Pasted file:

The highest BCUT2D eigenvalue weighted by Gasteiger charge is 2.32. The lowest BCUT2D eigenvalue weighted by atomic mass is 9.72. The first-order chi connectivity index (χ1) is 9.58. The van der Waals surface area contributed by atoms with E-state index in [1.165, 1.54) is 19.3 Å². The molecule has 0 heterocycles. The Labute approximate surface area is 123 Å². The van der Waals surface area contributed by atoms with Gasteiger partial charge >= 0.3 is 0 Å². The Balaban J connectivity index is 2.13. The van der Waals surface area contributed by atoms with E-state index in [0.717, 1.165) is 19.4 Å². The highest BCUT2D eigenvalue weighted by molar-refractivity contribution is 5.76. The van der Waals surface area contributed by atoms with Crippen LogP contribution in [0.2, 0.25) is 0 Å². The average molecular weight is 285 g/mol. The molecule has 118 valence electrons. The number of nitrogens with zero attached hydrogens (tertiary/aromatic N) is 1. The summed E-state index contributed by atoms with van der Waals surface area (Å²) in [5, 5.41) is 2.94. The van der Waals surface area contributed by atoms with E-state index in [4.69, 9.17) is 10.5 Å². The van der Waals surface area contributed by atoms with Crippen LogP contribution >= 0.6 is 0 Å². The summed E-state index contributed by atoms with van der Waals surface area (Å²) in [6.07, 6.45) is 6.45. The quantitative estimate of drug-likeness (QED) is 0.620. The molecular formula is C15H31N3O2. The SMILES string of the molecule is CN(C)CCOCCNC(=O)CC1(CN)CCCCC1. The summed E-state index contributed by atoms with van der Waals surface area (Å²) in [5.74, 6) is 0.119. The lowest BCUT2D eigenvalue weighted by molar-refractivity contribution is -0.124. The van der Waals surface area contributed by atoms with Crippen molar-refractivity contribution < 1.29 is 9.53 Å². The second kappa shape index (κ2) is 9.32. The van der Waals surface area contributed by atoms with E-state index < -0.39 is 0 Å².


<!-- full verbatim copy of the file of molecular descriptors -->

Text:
The highest BCUT2D eigenvalue weighted by Gasteiger charge is 2.32. The lowest BCUT2D eigenvalue weighted by atomic mass is 9.72. The first-order chi connectivity index (χ1) is 9.58. The van der Waals surface area contributed by atoms with E-state index in [1.165, 1.54) is 19.3 Å². The molecule has 0 heterocycles. The Labute approximate surface area is 123 Å². The van der Waals surface area contributed by atoms with Gasteiger partial charge >= 0.3 is 0 Å². The Balaban J connectivity index is 2.13. The van der Waals surface area contributed by atoms with E-state index in [0.717, 1.165) is 19.4 Å². The highest BCUT2D eigenvalue weighted by molar-refractivity contribution is 5.76. The van der Waals surface area contributed by atoms with Crippen LogP contribution in [0.2, 0.25) is 0 Å². The average molecular weight is 285 g/mol. The molecule has 118 valence electrons. The number of nitrogens with zero attached hydrogens (tertiary/aromatic N) is 1. The summed E-state index contributed by atoms with van der Waals surface area (Å²) in [5, 5.41) is 2.94. The van der Waals surface area contributed by atoms with E-state index in [4.69, 9.17) is 10.5 Å². The van der Waals surface area contributed by atoms with Crippen LogP contribution >= 0.6 is 0 Å². The summed E-state index contributed by atoms with van der Waals surface area (Å²) in [6.07, 6.45) is 6.45. The quantitative estimate of drug-likeness (QED) is 0.620. The molecular formula is C15H31N3O2. The SMILES string of the molecule is CN(C)CCOCCNC(=O)CC1(CN)CCCCC1. The summed E-state index contributed by atoms with van der Waals surface area (Å²) in [5.74, 6) is 0.119. The lowest BCUT2D eigenvalue weighted by molar-refractivity contribution is -0.124. The van der Waals surface area contributed by atoms with Crippen molar-refractivity contribution < 1.29 is 9.53 Å². The second kappa shape index (κ2) is 9.32. The van der Waals surface area contributed by atoms with E-state index < -0.39 is 0 Å².